St. Peter’s sixth graders gathered in the Science Fair room on Feb. 21 to talk individually with volunteer judges.
The St. Peter’s science fair is not a competition, but it is serious.
Science teachers Deb Sieben, sixth grade, and Megan Masshardt, fifth grade, said St. Peter’s Catholic School places a strong emphasis on science.
Third graders build bridges of different styles and test the strength. (One year the third grade made catapults.)
Fourth graders launch balloon rockets.
In fifth grade each student tests a hypothesis and presents the results
at the science fair. What are the variables? What are the results?
Sixth graders repeat the exercise, this time more independently.
The science fair has been going on for over 30 years. With modern technology making information easy to get, the school has high expectations now, the teachers said.
The judging is a chance to present the project orally. Teachers do the grading.
Which is cleaner, a dog’s mouth or a human’s? Grace McElmury swabbed some saliva from the cheeks of her mom, her sister, and her dog, then grew cultures on agar plates in an incubator. She provided light for one hour each morning and four hours each evening for four days and recorded the amount of bacterial growth each night. Then she repeated the whole process another four days. The dog’s mouth swab grew more bacteria both times, although the amounts were different. With the leftover agar plates, McElmury swabbed her brother’s lunch box, the bathroom door knob, and the refrigerator handle. The lunch box had the most bacterial growth.
Mitchell Longsdorf, grade 6, said when his mom asked her kids to spread salt on the icy driveway, he got the idea of testing the ability of different salts to melt ice. Kosher salt and sea salt were already on hand in the kitchen, and he went to Menards for the rest. The best result, Longsdorf said, came from a premade mixture of three salts—magnesium chloride, calcium chloride and sodium chloride—that melted the ice quickly and sustained the melting for a long time. “In fifth grade, they walk you through it,” he said about the science fair process; “in sixth, you’re more on your own.” For his project last year, Longsdorf compared two downhill ski waxes.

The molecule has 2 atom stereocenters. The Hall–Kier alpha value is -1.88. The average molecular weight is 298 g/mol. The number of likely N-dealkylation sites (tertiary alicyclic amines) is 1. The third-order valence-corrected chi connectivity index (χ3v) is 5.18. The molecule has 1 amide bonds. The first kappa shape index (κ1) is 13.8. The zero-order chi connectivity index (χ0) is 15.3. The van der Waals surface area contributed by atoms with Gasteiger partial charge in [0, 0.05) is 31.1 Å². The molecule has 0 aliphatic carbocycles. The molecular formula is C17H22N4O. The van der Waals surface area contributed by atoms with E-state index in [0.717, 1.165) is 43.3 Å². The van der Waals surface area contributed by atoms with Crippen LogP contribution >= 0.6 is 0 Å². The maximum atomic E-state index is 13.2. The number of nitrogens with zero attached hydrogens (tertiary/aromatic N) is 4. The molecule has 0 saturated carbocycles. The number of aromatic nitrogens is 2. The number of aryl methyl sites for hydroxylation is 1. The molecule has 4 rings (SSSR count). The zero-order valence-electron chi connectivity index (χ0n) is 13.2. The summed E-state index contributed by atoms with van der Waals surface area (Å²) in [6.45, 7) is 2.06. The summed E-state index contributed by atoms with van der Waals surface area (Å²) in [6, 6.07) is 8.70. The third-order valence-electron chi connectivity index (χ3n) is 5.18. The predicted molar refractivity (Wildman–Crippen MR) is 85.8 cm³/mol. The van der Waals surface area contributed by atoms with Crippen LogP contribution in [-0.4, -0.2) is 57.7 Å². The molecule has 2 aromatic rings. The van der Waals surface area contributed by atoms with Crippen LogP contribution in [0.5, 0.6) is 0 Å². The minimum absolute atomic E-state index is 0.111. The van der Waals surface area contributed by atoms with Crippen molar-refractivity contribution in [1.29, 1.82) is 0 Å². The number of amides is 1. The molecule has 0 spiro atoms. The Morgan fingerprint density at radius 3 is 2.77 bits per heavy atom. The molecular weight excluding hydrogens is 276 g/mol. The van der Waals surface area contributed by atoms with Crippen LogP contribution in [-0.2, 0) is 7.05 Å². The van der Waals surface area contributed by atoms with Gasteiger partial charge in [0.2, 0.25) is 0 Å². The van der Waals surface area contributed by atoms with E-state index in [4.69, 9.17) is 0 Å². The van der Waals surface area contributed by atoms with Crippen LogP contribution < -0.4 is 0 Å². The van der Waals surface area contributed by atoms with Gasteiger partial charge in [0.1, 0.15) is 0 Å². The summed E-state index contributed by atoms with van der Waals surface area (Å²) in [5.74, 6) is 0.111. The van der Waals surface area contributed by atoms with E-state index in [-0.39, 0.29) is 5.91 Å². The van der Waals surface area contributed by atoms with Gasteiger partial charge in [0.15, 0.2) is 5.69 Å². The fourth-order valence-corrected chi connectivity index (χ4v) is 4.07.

Vicki Klesk, grade 6, said her mom was frustrated with laundry stains. “I thought it would be a great science project: My mom could use the results, and I could get a good grade,” she said. After applying the same yellow mustard and olive oil stains on several socks, Klesk compared three detergents (Tide, Purex, and All) and three treatment options (Shout stain remover, baking soda and none). The best combination was Purex plus baking soda, she said, adding that Purex was also the cheapest detergent. The least effective? All plus baking soda, which “made a weird chemical reaction and turned orange.”
David Shipp, grade 6, was at a friend’s house and noticed the friend’s computer was much faster than his. He decided to compare several computers in the time they took, measured in nanoseconds, to perform addition, multiplication, subtraction and division problems. He measured the times with a Java timing applet. The Mac beat out three PCs in every category, he said.